• Mike, I think you are fortunate that you have seen kids’ lives radically changed through these conferences. Here is a question though, I imagine that you have taken plenty of youth to YC, so how do you know how to avoid that stuff? As a pastor, how do you effectively shepherd your teens through that sort of thing at conferences, or are your kids part of the ones who are chugging monster enegery drinks, body slamming in the mosh pits, talking about girls and sex, confusing emotional highs for spirituality, and crowd surfing? I’m not making accusations, just wondering how you weigh the pros and cons of whether or not to attend these events, and how you watch over these teens during this time? :)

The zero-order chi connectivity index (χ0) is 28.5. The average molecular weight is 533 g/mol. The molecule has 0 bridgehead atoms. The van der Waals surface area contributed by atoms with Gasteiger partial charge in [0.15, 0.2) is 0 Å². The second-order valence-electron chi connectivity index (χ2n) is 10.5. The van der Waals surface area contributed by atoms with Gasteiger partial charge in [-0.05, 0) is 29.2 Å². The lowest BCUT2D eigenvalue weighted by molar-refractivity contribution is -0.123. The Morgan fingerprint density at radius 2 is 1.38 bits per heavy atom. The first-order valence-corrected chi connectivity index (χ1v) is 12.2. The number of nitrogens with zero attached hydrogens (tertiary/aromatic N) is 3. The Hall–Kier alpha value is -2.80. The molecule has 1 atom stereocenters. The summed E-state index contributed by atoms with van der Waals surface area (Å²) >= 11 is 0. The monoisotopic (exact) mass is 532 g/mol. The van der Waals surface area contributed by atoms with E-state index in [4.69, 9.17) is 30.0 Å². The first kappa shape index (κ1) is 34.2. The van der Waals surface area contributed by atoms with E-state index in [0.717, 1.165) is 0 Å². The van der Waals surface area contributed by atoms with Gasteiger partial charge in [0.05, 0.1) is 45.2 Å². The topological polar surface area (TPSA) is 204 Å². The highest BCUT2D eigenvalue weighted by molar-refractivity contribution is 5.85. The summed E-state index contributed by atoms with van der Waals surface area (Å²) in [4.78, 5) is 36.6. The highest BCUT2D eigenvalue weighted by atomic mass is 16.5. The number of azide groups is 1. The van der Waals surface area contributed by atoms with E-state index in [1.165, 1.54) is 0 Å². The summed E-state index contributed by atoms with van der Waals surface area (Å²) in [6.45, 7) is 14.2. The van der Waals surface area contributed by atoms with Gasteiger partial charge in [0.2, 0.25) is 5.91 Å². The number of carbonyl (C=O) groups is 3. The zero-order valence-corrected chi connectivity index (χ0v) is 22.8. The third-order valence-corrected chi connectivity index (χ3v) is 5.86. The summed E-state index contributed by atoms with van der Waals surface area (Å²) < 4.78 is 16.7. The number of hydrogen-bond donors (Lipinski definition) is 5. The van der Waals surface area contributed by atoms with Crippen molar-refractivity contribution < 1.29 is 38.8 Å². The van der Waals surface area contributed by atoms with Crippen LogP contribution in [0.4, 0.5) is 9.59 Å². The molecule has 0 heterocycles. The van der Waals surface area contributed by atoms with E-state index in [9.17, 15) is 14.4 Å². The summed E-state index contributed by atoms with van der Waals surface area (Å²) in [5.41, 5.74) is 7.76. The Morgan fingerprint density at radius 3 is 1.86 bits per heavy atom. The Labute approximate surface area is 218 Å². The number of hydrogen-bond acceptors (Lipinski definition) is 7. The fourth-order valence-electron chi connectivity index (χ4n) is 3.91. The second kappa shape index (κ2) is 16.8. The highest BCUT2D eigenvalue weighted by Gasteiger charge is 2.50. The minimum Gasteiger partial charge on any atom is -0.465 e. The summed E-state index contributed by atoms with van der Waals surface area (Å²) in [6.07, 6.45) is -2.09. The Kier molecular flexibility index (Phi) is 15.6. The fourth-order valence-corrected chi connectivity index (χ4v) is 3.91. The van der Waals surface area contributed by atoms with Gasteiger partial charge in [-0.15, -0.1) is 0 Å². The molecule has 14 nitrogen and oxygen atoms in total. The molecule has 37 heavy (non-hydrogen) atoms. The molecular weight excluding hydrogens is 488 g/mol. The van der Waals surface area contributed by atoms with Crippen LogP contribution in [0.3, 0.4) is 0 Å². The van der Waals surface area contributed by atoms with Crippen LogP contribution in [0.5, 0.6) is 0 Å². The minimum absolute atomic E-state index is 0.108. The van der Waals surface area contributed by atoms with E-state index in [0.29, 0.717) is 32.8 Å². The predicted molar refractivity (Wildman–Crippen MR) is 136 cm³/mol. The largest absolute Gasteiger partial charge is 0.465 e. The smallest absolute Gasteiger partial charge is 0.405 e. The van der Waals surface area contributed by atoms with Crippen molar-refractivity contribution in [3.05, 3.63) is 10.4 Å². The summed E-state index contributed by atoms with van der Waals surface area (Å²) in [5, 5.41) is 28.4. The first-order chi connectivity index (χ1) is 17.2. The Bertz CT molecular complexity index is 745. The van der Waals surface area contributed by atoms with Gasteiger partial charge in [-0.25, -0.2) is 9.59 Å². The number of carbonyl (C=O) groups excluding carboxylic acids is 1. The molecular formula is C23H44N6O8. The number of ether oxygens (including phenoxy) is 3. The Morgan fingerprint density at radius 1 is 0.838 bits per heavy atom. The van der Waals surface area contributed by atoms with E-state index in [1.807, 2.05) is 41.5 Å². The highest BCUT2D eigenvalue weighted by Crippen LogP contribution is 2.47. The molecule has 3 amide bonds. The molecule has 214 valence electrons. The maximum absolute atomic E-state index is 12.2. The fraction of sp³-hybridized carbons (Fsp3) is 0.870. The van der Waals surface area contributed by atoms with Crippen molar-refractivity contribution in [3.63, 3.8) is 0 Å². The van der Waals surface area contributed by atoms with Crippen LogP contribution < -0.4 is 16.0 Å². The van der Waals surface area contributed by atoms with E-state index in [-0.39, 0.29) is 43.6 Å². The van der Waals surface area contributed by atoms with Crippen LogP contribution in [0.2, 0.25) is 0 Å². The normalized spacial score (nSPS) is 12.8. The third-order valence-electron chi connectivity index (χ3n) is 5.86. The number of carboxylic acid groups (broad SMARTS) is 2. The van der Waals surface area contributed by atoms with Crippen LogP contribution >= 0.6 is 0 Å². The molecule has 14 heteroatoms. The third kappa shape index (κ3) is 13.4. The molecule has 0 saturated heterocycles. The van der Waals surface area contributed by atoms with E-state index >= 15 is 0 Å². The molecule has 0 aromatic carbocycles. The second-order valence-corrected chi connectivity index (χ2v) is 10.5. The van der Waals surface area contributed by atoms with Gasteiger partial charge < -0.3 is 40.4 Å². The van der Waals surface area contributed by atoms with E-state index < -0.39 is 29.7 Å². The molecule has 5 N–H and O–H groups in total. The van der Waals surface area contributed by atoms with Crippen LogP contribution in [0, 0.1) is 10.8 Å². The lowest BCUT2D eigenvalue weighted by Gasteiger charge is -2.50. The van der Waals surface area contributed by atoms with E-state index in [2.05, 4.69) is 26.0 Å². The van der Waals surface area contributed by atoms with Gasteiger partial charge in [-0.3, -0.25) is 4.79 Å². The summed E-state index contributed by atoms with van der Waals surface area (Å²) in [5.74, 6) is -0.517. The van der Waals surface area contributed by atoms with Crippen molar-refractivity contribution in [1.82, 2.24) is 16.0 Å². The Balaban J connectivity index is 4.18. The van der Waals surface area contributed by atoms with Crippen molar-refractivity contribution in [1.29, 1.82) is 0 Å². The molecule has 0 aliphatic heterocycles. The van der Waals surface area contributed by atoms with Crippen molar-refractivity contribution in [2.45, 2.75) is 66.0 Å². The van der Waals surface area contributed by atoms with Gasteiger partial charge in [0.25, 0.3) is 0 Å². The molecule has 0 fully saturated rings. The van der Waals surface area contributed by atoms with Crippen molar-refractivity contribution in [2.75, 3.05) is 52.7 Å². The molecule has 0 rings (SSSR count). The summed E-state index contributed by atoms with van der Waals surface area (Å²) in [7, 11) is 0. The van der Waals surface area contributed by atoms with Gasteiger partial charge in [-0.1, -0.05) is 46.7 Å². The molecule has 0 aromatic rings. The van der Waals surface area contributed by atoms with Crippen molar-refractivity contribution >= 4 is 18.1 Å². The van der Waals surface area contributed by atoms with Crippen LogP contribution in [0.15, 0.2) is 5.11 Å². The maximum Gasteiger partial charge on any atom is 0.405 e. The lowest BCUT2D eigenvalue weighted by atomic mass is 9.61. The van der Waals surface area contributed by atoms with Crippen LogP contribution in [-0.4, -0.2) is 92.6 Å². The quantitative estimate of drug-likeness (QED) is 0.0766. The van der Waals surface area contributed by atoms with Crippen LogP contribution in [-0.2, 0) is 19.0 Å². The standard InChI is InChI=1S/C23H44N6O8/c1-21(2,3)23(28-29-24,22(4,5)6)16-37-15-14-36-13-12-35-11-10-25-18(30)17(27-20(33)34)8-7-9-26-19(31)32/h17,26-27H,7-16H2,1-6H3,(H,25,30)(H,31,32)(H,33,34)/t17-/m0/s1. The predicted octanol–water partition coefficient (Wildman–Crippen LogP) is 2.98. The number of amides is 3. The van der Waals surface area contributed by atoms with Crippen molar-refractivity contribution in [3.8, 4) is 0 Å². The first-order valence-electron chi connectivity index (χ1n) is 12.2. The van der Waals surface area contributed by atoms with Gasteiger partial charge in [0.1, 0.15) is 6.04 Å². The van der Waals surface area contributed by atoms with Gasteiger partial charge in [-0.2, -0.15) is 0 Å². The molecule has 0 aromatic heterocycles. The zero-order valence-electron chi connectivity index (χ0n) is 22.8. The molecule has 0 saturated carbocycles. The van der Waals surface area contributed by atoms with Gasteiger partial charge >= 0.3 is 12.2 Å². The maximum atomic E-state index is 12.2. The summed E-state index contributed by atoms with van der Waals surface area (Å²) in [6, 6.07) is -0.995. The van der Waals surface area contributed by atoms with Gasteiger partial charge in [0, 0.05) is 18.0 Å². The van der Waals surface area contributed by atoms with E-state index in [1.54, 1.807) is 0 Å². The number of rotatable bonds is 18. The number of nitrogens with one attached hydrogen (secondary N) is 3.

3. I like how you shared your personal past experiences… no one can argue with those. I personally have experienced and thought pretty much the same thing as you about conferences… growing up in the church and going to these types conferences all my life help make it pretty clear that what you have described is true. no argument there at all. Each individual will make their choices at these events, good or bad, and will have to deal with the effects of those choices later.

    It’s true that a lot of ppl go to conferences with the wrong motivation. a lot of christians do that every sunday too. so it is definitely not an isolated once-a-year issue.
    Yes, at these events I have seen friends make commitments that they stray from later on, But I have also seen unsaved friends come to these conferences (for the concerts, games, and the opposite sex), that end up choosing to follow to christ. And I have also seen christians make further commitments to God’s call & have gone on to live more effectively and passionately for him!